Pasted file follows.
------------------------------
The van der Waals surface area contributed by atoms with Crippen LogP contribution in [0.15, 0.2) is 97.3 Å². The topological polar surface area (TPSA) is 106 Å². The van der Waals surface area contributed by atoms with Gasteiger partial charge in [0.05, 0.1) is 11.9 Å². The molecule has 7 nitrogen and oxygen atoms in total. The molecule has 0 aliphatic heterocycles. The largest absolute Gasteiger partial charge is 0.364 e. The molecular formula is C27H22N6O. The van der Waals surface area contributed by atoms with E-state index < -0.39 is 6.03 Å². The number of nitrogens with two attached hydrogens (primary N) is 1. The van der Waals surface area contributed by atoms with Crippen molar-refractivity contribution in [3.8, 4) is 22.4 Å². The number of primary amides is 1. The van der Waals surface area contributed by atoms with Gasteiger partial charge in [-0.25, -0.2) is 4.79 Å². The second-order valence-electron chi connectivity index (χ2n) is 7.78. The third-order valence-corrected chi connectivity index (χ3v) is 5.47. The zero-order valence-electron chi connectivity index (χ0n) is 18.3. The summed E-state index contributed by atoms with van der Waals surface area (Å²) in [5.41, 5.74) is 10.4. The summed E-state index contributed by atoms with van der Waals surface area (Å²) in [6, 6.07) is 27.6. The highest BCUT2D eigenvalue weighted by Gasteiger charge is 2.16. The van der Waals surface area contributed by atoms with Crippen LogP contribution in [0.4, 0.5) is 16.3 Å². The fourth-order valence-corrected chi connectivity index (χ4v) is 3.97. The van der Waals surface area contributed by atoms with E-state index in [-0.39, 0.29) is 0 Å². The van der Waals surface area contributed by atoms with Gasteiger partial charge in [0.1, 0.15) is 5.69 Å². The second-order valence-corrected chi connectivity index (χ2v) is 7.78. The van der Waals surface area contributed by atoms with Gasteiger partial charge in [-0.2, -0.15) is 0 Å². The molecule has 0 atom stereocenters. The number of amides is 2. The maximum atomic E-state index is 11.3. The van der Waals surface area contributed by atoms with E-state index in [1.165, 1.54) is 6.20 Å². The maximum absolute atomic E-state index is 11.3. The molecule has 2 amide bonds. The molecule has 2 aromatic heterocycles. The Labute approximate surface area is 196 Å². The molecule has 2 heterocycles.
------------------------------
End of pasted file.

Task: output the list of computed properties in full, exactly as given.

The van der Waals surface area contributed by atoms with Crippen LogP contribution in [0.15, 0.2) is 97.3 Å². The topological polar surface area (TPSA) is 106 Å². The van der Waals surface area contributed by atoms with Gasteiger partial charge in [0.05, 0.1) is 11.9 Å². The molecule has 7 nitrogen and oxygen atoms in total. The molecule has 0 aliphatic heterocycles. The largest absolute Gasteiger partial charge is 0.364 e. The molecular formula is C27H22N6O. The van der Waals surface area contributed by atoms with E-state index < -0.39 is 6.03 Å². The number of nitrogens with two attached hydrogens (primary N) is 1. The van der Waals surface area contributed by atoms with Crippen molar-refractivity contribution in [3.8, 4) is 22.4 Å². The number of primary amides is 1. The van der Waals surface area contributed by atoms with Gasteiger partial charge in [-0.25, -0.2) is 4.79 Å². The second-order valence-electron chi connectivity index (χ2n) is 7.78. The third-order valence-corrected chi connectivity index (χ3v) is 5.47. The zero-order valence-electron chi connectivity index (χ0n) is 18.3. The summed E-state index contributed by atoms with van der Waals surface area (Å²) in [5.41, 5.74) is 10.4. The summed E-state index contributed by atoms with van der Waals surface area (Å²) in [6, 6.07) is 27.6. The highest BCUT2D eigenvalue weighted by Gasteiger charge is 2.16. The van der Waals surface area contributed by atoms with Crippen LogP contribution in [0.4, 0.5) is 16.3 Å². The fourth-order valence-corrected chi connectivity index (χ4v) is 3.97. The van der Waals surface area contributed by atoms with E-state index in [-0.39, 0.29) is 0 Å². The van der Waals surface area contributed by atoms with Gasteiger partial charge in [0.1, 0.15) is 5.69 Å². The second-order valence-corrected chi connectivity index (χ2v) is 7.78. The van der Waals surface area contributed by atoms with Gasteiger partial charge in [-0.2, -0.15) is 0 Å². The molecule has 0 atom stereocenters. The number of amides is 2. The maximum atomic E-state index is 11.3. The van der Waals surface area contributed by atoms with E-state index in [1.165, 1.54) is 6.20 Å². The maximum absolute atomic E-state index is 11.3. The molecule has 2 amide bonds. The molecule has 2 aromatic heterocycles. The Labute approximate surface area is 196 Å². The molecule has 2 heterocycles.